Seven (legal) ways you can still have fun in lockdown in Vienna

Lockdown is here, but not all pleasures are forbidden. Here are some ideas for fun - and legal - things to do in Vienna which are still allowed despite the coronavirus pandemic restrictions.

Seven (legal) ways you can still have fun in lockdown in Vienna
A man swims in the Danube. Photo: ALEX HALADA / AFP

Austria is currently in the middle of an ongoing coronavirus lockdown.

The lockdown includes a stay-at-home order for night times, which has a limited range of exceptions. 

UPDATED: When am I allowed to leave my home under Austria’s coronavirus measures? 

Of course, we encourage you to stick to the rules and to observe social distancing and hygiene measures. The following however are a number of legal ways to break up the monotony of lockdown in Vienna. 

Go for a walk through the historic centre of Vienna and get a snack to warm you up on a cold winter’s day 

Exercise is allowed during the lockdown. Take a stroll and enjoy the architecture of Vienna’s magnificent Innere Stadt.

Watch chefs stationed in the windows of opulent coffee house Demels make Kaiserschmarrn (fluffy pancakes) and buy some to take away.

Or enjoy a sausage from the most famous Würstelstands in Vienna, Bitzinger Würstelstand near the Albertina art gallery.

It is not possible at present to enjoy a sausage and a glass of champagne while sitting at the bar as you normally can, but their sausages still taste good and they are offering takeaway mulled wine. 

Enjoy a walk in a city park

If you want to go somewhere a little greener, Vienna is full of beautiful parks.

There is the Volksgarten, which in summer is full of blooming roses, the Augarten, a baroque garden with imposing anti-flak towers from the Second World War, with cafes offering takeaway food and drink and buskers.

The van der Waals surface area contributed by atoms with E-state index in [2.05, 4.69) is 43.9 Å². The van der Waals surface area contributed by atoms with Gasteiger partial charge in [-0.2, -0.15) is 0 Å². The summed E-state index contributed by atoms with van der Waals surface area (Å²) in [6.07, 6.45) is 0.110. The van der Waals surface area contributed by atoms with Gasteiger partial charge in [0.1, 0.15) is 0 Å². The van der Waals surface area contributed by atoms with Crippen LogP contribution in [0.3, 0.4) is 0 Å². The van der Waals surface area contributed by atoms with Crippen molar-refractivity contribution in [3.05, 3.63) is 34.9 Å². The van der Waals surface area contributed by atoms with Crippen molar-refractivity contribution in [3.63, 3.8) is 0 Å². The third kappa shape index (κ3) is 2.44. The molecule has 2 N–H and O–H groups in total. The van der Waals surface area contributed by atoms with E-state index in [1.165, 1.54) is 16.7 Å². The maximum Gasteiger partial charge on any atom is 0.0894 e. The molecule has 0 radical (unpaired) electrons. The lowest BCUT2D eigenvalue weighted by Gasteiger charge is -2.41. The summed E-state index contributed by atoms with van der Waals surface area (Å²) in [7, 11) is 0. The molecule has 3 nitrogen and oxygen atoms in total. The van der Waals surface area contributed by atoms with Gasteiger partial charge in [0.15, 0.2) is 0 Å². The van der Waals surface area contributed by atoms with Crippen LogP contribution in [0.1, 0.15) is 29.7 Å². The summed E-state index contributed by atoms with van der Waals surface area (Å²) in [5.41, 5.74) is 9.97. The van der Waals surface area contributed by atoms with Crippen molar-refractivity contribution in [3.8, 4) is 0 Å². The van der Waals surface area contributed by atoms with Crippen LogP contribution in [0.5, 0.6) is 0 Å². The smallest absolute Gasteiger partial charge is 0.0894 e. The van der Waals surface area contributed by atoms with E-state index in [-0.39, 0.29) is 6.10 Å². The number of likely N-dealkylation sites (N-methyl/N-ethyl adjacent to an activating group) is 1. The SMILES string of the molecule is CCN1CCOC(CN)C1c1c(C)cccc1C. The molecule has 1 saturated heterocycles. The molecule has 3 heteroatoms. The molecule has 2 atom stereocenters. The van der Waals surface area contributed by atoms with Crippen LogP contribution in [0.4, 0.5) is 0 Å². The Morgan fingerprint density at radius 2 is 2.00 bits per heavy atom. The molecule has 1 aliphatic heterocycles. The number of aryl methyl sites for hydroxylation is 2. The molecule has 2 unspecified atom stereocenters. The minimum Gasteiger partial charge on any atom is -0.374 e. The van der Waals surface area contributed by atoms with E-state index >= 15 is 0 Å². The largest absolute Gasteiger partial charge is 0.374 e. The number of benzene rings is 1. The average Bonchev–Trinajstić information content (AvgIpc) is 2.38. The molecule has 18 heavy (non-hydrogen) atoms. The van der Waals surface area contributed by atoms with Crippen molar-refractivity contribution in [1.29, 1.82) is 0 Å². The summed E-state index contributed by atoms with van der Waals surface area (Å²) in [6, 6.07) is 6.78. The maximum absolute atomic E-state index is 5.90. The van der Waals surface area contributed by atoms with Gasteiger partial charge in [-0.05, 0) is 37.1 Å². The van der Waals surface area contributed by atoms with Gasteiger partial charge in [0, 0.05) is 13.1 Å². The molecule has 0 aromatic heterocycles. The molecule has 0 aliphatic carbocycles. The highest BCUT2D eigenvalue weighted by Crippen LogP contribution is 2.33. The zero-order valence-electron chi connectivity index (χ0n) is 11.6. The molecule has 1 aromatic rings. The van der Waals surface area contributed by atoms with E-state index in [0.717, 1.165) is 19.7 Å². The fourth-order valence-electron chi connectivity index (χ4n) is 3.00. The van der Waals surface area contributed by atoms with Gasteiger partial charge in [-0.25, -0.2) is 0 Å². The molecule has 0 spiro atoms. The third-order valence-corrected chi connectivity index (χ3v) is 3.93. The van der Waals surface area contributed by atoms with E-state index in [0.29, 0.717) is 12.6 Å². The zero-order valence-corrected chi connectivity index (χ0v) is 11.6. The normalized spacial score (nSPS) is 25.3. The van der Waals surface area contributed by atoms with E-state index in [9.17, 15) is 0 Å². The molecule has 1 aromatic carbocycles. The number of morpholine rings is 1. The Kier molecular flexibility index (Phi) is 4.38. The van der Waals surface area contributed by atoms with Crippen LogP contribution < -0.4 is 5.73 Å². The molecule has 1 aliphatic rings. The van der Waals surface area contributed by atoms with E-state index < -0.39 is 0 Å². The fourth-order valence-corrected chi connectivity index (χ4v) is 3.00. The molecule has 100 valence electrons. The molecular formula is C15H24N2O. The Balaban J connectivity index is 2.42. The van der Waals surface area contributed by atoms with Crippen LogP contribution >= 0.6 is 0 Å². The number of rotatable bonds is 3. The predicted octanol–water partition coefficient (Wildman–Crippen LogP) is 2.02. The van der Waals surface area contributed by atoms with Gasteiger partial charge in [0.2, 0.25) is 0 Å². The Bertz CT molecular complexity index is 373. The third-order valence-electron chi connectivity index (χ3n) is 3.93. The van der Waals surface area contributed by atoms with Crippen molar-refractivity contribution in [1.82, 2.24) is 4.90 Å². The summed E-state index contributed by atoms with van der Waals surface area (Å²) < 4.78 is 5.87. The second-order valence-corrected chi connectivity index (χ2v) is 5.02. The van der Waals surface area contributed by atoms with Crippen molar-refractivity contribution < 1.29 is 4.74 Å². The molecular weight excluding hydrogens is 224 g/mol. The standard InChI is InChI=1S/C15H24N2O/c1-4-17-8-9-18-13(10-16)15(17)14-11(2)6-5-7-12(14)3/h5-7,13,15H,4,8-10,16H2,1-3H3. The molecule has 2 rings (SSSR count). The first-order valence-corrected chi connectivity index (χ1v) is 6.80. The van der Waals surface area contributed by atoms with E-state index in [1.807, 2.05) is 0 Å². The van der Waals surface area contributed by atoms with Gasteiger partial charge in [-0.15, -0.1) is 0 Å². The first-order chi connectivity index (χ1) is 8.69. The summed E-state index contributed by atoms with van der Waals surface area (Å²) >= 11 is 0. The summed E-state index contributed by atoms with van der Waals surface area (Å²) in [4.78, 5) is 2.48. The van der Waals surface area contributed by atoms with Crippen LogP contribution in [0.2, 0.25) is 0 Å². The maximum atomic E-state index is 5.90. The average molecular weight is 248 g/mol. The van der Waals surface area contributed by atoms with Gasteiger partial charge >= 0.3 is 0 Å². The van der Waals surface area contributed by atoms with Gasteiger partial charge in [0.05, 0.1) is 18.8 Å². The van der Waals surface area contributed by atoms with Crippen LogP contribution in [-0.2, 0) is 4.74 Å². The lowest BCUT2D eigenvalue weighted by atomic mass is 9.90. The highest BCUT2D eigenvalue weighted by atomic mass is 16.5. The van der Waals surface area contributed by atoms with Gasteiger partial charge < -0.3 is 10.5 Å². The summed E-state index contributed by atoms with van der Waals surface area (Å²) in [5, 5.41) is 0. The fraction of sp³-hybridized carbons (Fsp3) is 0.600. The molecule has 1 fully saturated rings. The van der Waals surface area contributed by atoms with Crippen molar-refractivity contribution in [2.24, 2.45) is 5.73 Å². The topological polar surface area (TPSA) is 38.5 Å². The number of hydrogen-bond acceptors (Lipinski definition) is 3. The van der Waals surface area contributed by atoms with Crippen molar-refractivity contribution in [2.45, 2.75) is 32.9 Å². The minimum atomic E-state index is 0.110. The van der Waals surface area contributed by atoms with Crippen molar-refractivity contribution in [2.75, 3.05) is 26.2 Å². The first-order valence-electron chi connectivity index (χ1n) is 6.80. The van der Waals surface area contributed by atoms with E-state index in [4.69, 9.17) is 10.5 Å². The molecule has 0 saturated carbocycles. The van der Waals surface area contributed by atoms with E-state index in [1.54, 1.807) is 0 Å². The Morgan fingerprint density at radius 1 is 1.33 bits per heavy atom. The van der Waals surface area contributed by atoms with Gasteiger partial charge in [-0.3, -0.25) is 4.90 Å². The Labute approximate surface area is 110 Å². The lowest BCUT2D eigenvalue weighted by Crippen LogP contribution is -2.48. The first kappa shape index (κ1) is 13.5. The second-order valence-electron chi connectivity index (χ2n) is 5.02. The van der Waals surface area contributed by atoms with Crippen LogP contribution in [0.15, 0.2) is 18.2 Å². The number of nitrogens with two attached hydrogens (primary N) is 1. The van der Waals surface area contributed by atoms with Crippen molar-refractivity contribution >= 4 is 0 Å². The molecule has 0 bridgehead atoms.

Belvedere Gardens features French style formal gardens in the grounds of Belvedere Palace, the Stadt Park has its statues of classical musicians and cherry blossom trees around a lake.

There are acres of meadows and woodland at the Prater park, with the option to wander along the tree lined avenue of the Hauptallee.

If you walk through the Schönbrunn Park, you may even spot animals from the closed Schönbrunn zoo on your way to the Gloriette to take in the views of the city. 

Getting up close and personal with nature in Vienna’s Volksgarten. Photo: ALEX HALADA / AFP

Hike in the Wienerwald

If city parks are too tame, Vienna is surrounded by forested hills criss crossed with well-marked hiking trails into the woods.

Take Stadt Wanderweg 1 from Nussdorf and climb up 484m to the top of Kahlenberg to take in great views of Vienna and the Danube. There is also a takeaway cafe at the top selling drinks and snacks.

Buses are also available to take you to the top or back down again if you get tired. 

Ice skating

Ice skating rinks are still open despite the lockdown. The famous ice-skating rink in front of the Rathaus winds its way under trees hung with fairy lights.

Skaters are given an electronic device which alerts you by vibrating if you are not keeping enough distance from others. In addition there is the Kunsteisbahn ice rink and the Wiener Eisverein which has been going for 150 years. 


It is possible to go skiing, though staying in a hotel is not permitted for leisure purposes and restaurants and cafes are shut. Options close to Vienna include Stuhleck, St Corona am Wechsel or the family friendly Schischaukel Mönichkirchen-Mariensee.

It is necessary to book a ticket in advance for access to the slopes, and a quota system is in place. You may be required to wear FFP-2 masks in marked areas, you should maintain a minimum distance of two meters and avoid large gatherings.

Skiers are also asked to clean their hands regularly and disinfect them before entering any premises.

Skiing is an Austrian national pastime. Just ask these guys. Photo: ALEX HALADA / AFP

Other winter sports

Sledding, snow shoeing, cross country skiing, winter hiking and curling are all on offer at Semmering.

The maximum number of visitors has been reduced by more than half due to Covid-19 regulations, so please check the website before your visit.

If the maximum transport capacity of the lifts or the parking lot has been reached, no further guests will be admitted.